By Beth Sullivan
We have enjoyed a beautiful stretch of weather. About the best one could ask for as summer begins to wind down. While there is truly almost another month of formal summer, we can tell by sights and sounds that we are nearing the turn to Autumn.
|This preserve was acquired months ago, and is at its peak right now.|
By daytime we still hear Cicadas buzzing during the heat of the day. In the evening, the cricket chorusing sounds remarkably like a pond full of spring peepers. This is now the season of insects as those crickets and katydids take over the twilight.
On Saturday, a group of Avalonia friends gathered to explore the Samuel Lamb and Forsberg Preserve in Ledyard. It is one of Avalonia’s newest preserves, located on the corner of Shewville Rd. and Town Farm Rd. It was a generous donation by William Forsberg and his son, Daniel, in honor of William’s Grandfather, Samuel Lamb, a long-time resident and landowner in the area.
It is a small preserve, only about 6 acres, but it is true proof that some of the very best things do come in small packages. Years ago it was likely a pasture or farm field, and had grown up and become shrubby with less desirable plants and invasives. Upon donation, a plan was developed to manage it as a meadow to maintain plant species for wildlife, particularly pollinators. With only one season of mowing and an intense effort to cut out and remove the invasives, this year the meadow is already a haven for all manner of creatures.
|Birds, insects, small mammals, and people all enjoy the preserve.|
|Dragonflies hunted, soared, and landed.|
The preserve is amazingly diverse for such a small parcel. From a higher, drier, field habitat, the land slopes to a wet meadow and the vegetation changes accordingly. In the dry meadow are a variety grasses and Goldenrods with a number of other wildflowers throughout. There were two kinds of milkweeds and we searched for Monarch caterpillars but didn’t find any. The adult Monarch butterflies, however, were present in good numbers, confirming that this is, indeed, a great comeback year for the species. As we walked toward the wetter end of the meadow, the Joe Pye Weeds and Iron Weed plants towered over our heads. We stood eyeball to eyeball with numerous butterflies that were nectaring on them. There were also hundreds of bees, hornets, wasps and flies that created a soft buzz and a sense of constant motion at the flower tops. There were wetland ferns: Sensitive, Marsh and Royal, as well as rushes, sedges and mosses that require wetter soils. At the edge of the field, the wetland shrubs began to dominate: Spicebush, Winterberry, Alder, Viburnums Dogwoods and Blueberries. Every shrub held the promise of an abundance of berries that will ripen in the next weeks and months to provide food for a great number of birds through fall and even into winter. A few yards deeper into the woods, ran a clear stream that makes its way into Old Mystic and ultimately the Mystic River.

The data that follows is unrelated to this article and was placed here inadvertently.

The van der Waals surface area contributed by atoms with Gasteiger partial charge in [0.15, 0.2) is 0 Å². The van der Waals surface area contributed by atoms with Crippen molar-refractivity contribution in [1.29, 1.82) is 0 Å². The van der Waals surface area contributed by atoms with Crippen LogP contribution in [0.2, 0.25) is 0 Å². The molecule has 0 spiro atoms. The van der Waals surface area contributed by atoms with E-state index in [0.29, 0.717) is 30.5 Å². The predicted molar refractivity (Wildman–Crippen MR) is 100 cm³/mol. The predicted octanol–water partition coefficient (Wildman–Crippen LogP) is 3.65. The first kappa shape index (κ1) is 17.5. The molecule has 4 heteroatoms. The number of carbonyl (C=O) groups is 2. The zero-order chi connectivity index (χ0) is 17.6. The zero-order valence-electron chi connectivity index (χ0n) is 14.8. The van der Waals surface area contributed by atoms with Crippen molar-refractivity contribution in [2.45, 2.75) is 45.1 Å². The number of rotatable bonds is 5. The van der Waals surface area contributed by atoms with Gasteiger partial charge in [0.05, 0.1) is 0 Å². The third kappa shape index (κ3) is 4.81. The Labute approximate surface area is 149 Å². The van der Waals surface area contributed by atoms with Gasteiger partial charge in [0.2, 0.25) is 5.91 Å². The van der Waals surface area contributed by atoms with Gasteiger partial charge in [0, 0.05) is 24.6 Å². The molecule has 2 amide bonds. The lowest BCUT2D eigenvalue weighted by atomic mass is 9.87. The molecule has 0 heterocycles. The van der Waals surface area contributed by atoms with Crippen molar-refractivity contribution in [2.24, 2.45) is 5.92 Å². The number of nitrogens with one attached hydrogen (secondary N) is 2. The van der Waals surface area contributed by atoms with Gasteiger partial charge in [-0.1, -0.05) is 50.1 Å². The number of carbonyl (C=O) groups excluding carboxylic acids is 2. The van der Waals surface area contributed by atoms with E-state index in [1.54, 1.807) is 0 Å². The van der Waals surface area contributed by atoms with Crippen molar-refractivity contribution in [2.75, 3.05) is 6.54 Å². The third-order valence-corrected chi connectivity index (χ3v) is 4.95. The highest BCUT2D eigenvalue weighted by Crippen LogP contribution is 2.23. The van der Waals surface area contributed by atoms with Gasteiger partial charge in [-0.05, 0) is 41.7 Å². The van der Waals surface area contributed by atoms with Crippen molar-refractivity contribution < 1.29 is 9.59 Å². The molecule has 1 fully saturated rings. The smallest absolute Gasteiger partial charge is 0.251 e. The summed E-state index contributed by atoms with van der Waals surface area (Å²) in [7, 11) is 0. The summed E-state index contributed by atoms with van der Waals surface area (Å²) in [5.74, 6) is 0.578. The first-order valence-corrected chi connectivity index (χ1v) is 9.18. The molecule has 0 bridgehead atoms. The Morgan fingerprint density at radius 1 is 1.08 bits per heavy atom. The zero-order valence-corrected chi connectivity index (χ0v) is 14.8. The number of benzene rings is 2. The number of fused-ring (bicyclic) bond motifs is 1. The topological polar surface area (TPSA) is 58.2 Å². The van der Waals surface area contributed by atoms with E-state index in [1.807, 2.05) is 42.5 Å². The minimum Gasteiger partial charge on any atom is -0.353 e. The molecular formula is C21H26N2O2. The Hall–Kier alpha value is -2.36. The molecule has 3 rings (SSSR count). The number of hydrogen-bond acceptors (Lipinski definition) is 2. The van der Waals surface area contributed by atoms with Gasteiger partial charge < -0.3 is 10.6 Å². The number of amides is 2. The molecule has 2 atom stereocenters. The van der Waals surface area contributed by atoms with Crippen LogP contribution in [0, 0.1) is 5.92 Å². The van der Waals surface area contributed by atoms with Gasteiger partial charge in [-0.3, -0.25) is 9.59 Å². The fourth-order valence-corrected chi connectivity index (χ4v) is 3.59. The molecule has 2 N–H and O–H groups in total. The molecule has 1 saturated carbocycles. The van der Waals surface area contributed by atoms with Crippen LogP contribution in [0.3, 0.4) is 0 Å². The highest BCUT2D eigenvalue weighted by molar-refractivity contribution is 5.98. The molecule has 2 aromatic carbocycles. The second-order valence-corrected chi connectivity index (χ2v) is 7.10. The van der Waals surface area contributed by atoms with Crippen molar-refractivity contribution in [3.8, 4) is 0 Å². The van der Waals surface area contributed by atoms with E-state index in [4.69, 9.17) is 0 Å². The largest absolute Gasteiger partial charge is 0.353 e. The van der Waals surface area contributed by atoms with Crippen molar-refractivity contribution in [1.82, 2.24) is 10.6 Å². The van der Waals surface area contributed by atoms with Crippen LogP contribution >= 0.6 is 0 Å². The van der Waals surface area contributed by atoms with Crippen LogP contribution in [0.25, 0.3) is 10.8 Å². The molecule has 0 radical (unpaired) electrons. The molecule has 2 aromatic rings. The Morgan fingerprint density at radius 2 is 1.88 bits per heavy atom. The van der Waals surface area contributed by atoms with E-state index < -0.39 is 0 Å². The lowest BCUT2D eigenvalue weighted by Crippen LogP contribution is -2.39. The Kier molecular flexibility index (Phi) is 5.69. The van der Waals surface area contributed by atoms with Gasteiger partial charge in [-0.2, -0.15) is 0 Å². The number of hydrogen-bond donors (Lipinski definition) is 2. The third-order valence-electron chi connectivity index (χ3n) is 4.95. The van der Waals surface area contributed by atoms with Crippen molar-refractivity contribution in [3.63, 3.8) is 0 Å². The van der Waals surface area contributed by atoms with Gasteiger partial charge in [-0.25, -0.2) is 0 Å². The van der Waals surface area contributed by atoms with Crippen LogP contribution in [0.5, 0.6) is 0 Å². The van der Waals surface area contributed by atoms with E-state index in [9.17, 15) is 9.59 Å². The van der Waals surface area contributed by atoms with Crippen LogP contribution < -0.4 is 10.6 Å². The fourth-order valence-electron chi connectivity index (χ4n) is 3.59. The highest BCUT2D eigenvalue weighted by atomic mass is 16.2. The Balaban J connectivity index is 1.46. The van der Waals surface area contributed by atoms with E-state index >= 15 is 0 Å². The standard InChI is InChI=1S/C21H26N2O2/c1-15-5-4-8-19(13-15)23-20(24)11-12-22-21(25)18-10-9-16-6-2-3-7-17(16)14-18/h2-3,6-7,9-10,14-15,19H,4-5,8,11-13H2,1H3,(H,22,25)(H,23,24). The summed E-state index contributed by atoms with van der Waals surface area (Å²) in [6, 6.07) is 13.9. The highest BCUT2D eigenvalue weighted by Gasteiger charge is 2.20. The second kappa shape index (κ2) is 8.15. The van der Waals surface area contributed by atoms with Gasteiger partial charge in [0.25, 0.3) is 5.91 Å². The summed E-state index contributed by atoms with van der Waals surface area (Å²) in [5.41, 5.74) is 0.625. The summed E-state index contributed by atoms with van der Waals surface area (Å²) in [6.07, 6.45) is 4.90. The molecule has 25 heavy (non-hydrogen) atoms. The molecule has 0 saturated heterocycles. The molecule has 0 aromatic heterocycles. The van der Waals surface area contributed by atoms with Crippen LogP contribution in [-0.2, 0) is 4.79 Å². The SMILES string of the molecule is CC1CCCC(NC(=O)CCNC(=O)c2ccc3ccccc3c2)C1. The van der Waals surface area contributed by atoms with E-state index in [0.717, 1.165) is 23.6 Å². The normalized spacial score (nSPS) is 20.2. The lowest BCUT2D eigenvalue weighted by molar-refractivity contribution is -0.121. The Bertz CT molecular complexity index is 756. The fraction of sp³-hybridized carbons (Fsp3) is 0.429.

|The Goldenrod hosted numerous species of bees, wasps, and others, all intent on nectar.|
|The Monarchs favored the Joe-Pye Weed.|
It is an easy walk
A mowed trail cuts a swath down the length of the preserve and a small loop curves toward the stream and wetland. A family with a stroller and some little ones who became enamored of the popping “Touch-Me-Not “ Jewelweeds, made their way with relative ease. And one hiker boasted of being almost 90, and managed with care.
One caution: as in most meadows, where all plants grow abundantly and lushly, so does the poison ivy, so be careful not to stray off the trail without being aware of this.
It will stay this way for several more weeks; the Goldenrod has yet to peak. With it will come even more butterflies. There is a lot to see in this little piece of Ledyard. While it will hold interest in all seasons, it is in the high summer time that preserve really shines. Take a little hike. It will not disappoint.
Photographs by Beth Sullivan